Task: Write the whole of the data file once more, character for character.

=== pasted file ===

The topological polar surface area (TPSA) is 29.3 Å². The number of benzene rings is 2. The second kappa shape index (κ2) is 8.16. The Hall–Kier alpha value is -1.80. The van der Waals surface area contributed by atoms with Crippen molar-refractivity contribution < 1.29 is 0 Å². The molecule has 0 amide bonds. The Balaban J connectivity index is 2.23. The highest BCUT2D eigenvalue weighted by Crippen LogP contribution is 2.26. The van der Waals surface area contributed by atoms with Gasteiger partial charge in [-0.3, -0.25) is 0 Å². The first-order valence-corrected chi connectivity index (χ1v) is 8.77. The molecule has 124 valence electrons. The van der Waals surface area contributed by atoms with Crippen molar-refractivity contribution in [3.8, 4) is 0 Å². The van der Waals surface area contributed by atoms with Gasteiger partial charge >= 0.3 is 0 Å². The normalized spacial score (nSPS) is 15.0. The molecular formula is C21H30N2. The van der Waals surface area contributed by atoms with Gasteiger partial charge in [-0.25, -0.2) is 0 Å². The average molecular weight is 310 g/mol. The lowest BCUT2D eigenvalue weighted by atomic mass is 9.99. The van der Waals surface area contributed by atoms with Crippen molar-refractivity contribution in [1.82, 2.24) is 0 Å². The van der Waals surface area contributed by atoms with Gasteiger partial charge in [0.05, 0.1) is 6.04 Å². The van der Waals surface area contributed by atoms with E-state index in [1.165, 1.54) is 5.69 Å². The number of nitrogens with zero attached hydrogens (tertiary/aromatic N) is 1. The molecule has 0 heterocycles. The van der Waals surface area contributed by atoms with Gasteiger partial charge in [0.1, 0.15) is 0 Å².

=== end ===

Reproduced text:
The topological polar surface area (TPSA) is 29.3 Å². The number of benzene rings is 2. The second kappa shape index (κ2) is 8.16. The Hall–Kier alpha value is -1.80. The van der Waals surface area contributed by atoms with Crippen molar-refractivity contribution < 1.29 is 0 Å². The molecule has 0 amide bonds. The Balaban J connectivity index is 2.23. The highest BCUT2D eigenvalue weighted by Crippen LogP contribution is 2.26. The van der Waals surface area contributed by atoms with Gasteiger partial charge in [-0.3, -0.25) is 0 Å². The first-order valence-corrected chi connectivity index (χ1v) is 8.77. The molecule has 124 valence electrons. The van der Waals surface area contributed by atoms with Crippen molar-refractivity contribution in [3.8, 4) is 0 Å². The van der Waals surface area contributed by atoms with Gasteiger partial charge >= 0.3 is 0 Å². The normalized spacial score (nSPS) is 15.0. The molecular formula is C21H30N2. The van der Waals surface area contributed by atoms with Gasteiger partial charge in [-0.25, -0.2) is 0 Å². The average molecular weight is 310 g/mol. The lowest BCUT2D eigenvalue weighted by atomic mass is 9.99. The van der Waals surface area contributed by atoms with Crippen molar-refractivity contribution in [1.82, 2.24) is 0 Å². The van der Waals surface area contributed by atoms with Gasteiger partial charge in [0.05, 0.1) is 6.04 Å². The van der Waals surface area contributed by atoms with E-state index in [1.165, 1.54) is 5.69 Å². The number of nitrogens with zero attached hydrogens (tertiary/aromatic N) is 1. The molecule has 0 heterocycles. The van der Waals surface area contributed by atoms with Gasteiger partial charge in [0.1, 0.15) is 0 Å².